The FHA 203K and the Fannie Mae HomeStyle Loan are home renovation loans that allow you to borrow money based on the after-renovation value (ARV) of your home.
Unlike a traditional loan, which is based on the current value of your house, these loans are based on the estimated future value of your house after renovations.
This article gives a breakdown of the features of each loan to help you decide if either one is a good fit for your individual situation.
An FHA 203K loan is a government-insured loan that allows borrowers to finance the renovation of a home, and is also known as a construction loan.
This type of loan is ideal for borrowers who have limited funds available for a down payment or those who want to avoid the hassle and expense of private mortgage insurance (PMI).
Low-interest FHA 203K loans also include flexible payback plans and low-interest rates.
Some of the benefits of FHA 203K loans include:
If you are looking to renovate a home, FHA 203K loans offer an attractive and affordable financing option.
FHA 203K loans also have certain disadvantages:
A Fannie Mae HomeStyle loan is a government-sponsored mortgage scheme that enables borrowers to finance both the purchase and remodeling of a house in a single loan.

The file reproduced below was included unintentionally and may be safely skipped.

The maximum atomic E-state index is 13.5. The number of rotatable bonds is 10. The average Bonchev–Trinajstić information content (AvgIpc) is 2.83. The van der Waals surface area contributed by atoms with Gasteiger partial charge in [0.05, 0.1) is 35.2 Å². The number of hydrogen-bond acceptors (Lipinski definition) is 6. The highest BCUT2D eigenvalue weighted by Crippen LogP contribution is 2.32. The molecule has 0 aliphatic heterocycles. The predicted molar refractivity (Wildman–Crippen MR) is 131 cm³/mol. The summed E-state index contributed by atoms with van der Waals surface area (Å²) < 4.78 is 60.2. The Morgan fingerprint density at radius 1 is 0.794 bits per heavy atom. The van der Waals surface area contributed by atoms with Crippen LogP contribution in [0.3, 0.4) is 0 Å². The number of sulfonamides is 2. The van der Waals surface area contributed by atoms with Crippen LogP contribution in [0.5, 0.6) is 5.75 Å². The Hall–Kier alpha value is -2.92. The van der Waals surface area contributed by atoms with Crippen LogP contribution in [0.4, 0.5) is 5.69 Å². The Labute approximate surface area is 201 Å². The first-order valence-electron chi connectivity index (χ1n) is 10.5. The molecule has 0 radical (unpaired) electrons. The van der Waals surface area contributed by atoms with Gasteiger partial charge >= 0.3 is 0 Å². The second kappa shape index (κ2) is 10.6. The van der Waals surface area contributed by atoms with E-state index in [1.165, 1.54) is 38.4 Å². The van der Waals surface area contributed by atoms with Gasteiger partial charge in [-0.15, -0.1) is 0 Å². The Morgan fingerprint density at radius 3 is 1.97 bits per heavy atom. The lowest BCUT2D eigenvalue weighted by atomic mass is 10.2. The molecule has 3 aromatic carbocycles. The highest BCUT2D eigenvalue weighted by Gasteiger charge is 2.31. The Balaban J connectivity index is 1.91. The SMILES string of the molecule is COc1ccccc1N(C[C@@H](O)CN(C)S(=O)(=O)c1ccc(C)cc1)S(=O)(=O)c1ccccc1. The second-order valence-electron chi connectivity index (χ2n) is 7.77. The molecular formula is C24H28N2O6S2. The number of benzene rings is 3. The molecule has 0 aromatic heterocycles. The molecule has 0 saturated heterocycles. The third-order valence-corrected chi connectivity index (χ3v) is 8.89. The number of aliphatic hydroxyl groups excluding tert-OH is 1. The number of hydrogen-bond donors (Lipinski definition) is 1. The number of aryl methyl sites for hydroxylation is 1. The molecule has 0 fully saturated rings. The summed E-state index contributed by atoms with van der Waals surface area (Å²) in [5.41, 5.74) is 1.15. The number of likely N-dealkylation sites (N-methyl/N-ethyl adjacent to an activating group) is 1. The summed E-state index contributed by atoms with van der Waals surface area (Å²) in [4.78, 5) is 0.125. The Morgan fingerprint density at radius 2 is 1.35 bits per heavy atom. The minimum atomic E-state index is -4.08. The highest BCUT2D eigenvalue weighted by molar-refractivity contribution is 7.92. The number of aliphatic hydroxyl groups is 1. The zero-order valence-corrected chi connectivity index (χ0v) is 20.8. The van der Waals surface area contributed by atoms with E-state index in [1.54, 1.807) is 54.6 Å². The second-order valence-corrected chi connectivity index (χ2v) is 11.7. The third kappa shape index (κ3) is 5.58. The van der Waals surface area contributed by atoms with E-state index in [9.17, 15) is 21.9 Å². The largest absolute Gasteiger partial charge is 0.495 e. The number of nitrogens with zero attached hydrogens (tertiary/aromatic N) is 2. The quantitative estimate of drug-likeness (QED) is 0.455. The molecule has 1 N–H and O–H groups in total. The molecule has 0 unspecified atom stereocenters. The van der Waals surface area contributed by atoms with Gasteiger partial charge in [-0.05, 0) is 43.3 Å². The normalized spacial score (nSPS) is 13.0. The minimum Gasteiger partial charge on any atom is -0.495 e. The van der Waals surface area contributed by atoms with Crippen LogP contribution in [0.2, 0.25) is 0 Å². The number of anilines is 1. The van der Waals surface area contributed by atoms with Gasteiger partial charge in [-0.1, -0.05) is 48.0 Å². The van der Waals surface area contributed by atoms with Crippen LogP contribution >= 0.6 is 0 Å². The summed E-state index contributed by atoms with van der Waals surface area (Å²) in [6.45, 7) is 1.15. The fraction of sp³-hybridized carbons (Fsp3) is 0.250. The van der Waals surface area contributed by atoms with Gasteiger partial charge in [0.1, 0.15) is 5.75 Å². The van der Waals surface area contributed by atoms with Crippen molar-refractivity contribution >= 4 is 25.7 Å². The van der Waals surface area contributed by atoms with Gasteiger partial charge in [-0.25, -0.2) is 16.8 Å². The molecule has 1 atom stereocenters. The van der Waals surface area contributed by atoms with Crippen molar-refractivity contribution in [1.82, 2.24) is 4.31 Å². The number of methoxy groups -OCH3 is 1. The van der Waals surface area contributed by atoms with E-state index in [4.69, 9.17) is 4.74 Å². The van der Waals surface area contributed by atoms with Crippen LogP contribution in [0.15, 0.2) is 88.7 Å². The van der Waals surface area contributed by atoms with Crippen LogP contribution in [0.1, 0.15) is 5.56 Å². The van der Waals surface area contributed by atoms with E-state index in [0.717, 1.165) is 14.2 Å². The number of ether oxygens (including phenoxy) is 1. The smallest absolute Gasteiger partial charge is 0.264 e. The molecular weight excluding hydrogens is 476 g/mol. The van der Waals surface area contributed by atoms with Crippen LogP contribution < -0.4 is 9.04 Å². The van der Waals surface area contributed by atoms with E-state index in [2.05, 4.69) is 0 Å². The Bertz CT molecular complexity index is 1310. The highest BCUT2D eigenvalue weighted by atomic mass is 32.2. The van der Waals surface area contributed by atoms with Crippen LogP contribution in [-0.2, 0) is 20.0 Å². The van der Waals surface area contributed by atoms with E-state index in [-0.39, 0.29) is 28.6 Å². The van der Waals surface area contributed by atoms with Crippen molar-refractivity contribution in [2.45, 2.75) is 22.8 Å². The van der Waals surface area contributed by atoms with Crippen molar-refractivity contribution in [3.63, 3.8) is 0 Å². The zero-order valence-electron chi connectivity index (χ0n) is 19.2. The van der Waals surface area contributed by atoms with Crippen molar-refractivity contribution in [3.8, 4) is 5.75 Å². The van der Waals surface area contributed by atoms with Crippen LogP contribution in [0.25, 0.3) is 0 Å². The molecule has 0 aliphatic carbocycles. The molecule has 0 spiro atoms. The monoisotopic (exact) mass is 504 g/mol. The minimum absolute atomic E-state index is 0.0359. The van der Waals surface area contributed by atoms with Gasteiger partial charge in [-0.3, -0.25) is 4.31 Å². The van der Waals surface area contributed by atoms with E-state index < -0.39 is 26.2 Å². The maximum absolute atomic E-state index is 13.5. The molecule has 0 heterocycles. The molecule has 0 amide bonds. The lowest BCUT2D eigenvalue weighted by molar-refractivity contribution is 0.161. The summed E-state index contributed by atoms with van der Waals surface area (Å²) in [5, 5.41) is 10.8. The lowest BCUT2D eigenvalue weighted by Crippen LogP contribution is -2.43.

Like the FHA 203K, this type of financing makes it possible for homeowners to make necessary repairs and upgrades to their homes, all at once, without having to take out multiple loans or lines of credit.
The federal government guarantees the HomeStyle renovation loan, which can be obtained through Fannie Mae-approved lenders.
This guarantee makes it easier for borrowers to get loans because lenders know they'll get paid even if the borrower defaults.
Fannie Mae HomeStyle loans offer the following advantages:
Here are some of the drawbacks to the Homestyle loan:
The FHA 203K loan is meant to let you buy a house and make modifications all at once. That way, borrowers only have to get one loan instead of two.
Likewise, Fannie Mae's HomeStyle loan also allows borrowers to finance both the purchase price and renovations on their new home in one fell swoop.
So if you're buying a house that needs work, this type of financing can be helpful.
There are some major differences, as outlined in the table below: